5 Top Tips for Small Business Branding

If your business was a person, how would you describe them? What’s their personality? What are their values? How do they speak, act, and think? These are all fundamental questions for your small business branding and making your brand stand out among the crowd. Customers want to work with businesses they can relate to, so if you want to grow your business you need to consider your brand.

Getting started on your branding doesn’t have to be hard! Follow these five easy steps to set the foundation for your small business branding.

What is a brand?

In simple terms, a brand is the image that your business projects to the public. Your brand is so much more than a logo and a name. It’s your business’s personality, value proposition, tone, and the feeling it evokes when a lead or customer engages with it.

When you’re promoting your brand, it’s important to keep quality and consistency in mind. Every time you share your brand it should follow the rules and guidelines you set in your brand style guide, and the messaging should meet your standards for quality. The more consistent your imagery and messaging, the easier it is for potential customers to recognize your brand. And if any aspect of your brand is trademarked, consistency is key in keeping that trademark claim strong.

Why is small business branding important?

Effective branding is tough to measure. It’s not easy to tie specific results to specific branding initiatives but imagine if businesses didn’t invest in their brands. We’d see a landscape of haphazard messages and images that don’t hold any value and don’t carry meaning for the public.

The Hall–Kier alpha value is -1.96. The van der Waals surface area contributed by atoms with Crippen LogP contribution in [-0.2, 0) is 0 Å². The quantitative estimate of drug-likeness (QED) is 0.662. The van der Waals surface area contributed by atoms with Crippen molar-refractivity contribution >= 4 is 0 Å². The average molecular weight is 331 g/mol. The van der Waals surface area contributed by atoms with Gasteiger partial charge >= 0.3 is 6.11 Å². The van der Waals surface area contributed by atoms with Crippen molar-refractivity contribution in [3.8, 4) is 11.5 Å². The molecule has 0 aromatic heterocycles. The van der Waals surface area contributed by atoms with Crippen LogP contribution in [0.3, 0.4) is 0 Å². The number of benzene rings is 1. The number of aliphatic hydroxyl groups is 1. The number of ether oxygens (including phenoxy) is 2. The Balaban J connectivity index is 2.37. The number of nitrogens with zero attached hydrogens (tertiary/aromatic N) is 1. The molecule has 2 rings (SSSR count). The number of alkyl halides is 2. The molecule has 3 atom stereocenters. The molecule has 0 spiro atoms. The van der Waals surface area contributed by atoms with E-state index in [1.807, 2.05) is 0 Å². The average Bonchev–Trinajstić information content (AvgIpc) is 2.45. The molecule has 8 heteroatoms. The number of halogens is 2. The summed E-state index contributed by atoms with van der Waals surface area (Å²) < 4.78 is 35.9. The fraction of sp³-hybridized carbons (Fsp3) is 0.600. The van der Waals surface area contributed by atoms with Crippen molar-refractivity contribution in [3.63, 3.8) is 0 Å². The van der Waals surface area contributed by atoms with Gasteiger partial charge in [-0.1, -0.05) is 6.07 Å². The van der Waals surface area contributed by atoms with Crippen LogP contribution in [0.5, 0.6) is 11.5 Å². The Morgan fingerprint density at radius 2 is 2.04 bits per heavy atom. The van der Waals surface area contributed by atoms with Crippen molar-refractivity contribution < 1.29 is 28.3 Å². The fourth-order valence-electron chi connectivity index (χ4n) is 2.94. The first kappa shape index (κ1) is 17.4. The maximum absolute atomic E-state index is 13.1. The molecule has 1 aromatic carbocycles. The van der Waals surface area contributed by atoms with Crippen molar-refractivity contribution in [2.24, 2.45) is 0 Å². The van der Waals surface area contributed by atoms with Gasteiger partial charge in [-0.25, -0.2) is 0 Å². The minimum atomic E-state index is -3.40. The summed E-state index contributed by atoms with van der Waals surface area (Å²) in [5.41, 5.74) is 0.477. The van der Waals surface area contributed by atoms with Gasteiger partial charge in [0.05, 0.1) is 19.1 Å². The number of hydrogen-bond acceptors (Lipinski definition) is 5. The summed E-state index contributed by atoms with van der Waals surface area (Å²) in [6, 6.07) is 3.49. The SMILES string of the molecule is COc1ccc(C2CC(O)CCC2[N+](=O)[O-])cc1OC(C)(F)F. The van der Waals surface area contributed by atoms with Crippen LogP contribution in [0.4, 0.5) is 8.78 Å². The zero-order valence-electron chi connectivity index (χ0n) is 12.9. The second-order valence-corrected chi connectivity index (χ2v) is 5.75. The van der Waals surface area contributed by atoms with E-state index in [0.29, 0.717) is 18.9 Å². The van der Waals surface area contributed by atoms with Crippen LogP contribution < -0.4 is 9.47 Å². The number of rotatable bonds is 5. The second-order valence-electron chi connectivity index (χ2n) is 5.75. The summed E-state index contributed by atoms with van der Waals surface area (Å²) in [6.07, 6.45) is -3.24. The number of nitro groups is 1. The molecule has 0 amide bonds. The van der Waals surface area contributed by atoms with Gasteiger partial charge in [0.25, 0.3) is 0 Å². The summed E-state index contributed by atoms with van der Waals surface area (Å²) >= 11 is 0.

According to a study from Global Banking and Finance, 71% of consumers are more likely to buy from a brand they recognize. That’s where consistency comes in – investing in a consistent representation of your brand can translate to increased sales.

Brand associations carry a lot of weight in customers’ purchase decisions. When done correctly, your brand builds positive emotions, memories and associations in your customers’ minds. The stronger your business’s brand identity is, the more likely you’ll build loyalty that fuels your business success.

5 steps to build your small business branding

Whether you’re just getting started or your brand has been in the marketplace for years, you’ll find helpful tips below to continue building and refining it. Here are five top tips for small business branding:

1. Define your brand and target market

Your business’s identity should reflect the product or service that you offer and the customers you want to attract. This starts with some customer research to define your target market and build your customer base.

Take time to understand their needs, wants, and values, as these will affect the way you communicate and how you build your overall marketing plan. A good practice is to create buyer personas for your target audience, focusing on three to five common challenges and needs. Buyer personas are fictionalized profiles of your customers based on your research and internal insights.